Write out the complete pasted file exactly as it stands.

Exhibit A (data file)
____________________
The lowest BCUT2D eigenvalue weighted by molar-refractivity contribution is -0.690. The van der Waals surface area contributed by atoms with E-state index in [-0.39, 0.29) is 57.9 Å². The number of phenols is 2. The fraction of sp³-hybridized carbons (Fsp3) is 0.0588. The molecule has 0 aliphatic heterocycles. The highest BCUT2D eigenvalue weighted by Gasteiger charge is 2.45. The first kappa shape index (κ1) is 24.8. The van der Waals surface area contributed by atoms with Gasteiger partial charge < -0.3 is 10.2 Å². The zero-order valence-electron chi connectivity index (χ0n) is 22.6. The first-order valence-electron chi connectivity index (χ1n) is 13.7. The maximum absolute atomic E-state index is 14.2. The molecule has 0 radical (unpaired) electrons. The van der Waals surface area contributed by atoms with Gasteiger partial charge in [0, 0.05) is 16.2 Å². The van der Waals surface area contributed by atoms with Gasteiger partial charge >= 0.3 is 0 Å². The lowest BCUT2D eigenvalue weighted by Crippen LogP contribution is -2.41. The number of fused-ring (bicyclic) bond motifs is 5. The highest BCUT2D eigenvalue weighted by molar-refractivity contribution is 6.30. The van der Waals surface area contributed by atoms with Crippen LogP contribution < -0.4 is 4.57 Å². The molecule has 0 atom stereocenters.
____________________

The lowest BCUT2D eigenvalue weighted by molar-refractivity contribution is -0.690. The van der Waals surface area contributed by atoms with E-state index in [-0.39, 0.29) is 57.9 Å². The number of phenols is 2. The fraction of sp³-hybridized carbons (Fsp3) is 0.0588. The molecule has 0 aliphatic heterocycles. The highest BCUT2D eigenvalue weighted by Gasteiger charge is 2.45. The first kappa shape index (κ1) is 24.8. The van der Waals surface area contributed by atoms with Gasteiger partial charge < -0.3 is 10.2 Å². The zero-order valence-electron chi connectivity index (χ0n) is 22.6. The first-order valence-electron chi connectivity index (χ1n) is 13.7. The maximum absolute atomic E-state index is 14.2. The molecule has 0 radical (unpaired) electrons. The van der Waals surface area contributed by atoms with Gasteiger partial charge in [0, 0.05) is 16.2 Å². The van der Waals surface area contributed by atoms with Gasteiger partial charge >= 0.3 is 0 Å². The lowest BCUT2D eigenvalue weighted by Crippen LogP contribution is -2.41. The number of fused-ring (bicyclic) bond motifs is 5. The highest BCUT2D eigenvalue weighted by molar-refractivity contribution is 6.30. The van der Waals surface area contributed by atoms with Crippen LogP contribution < -0.4 is 4.57 Å². The molecule has 0 atom stereocenters.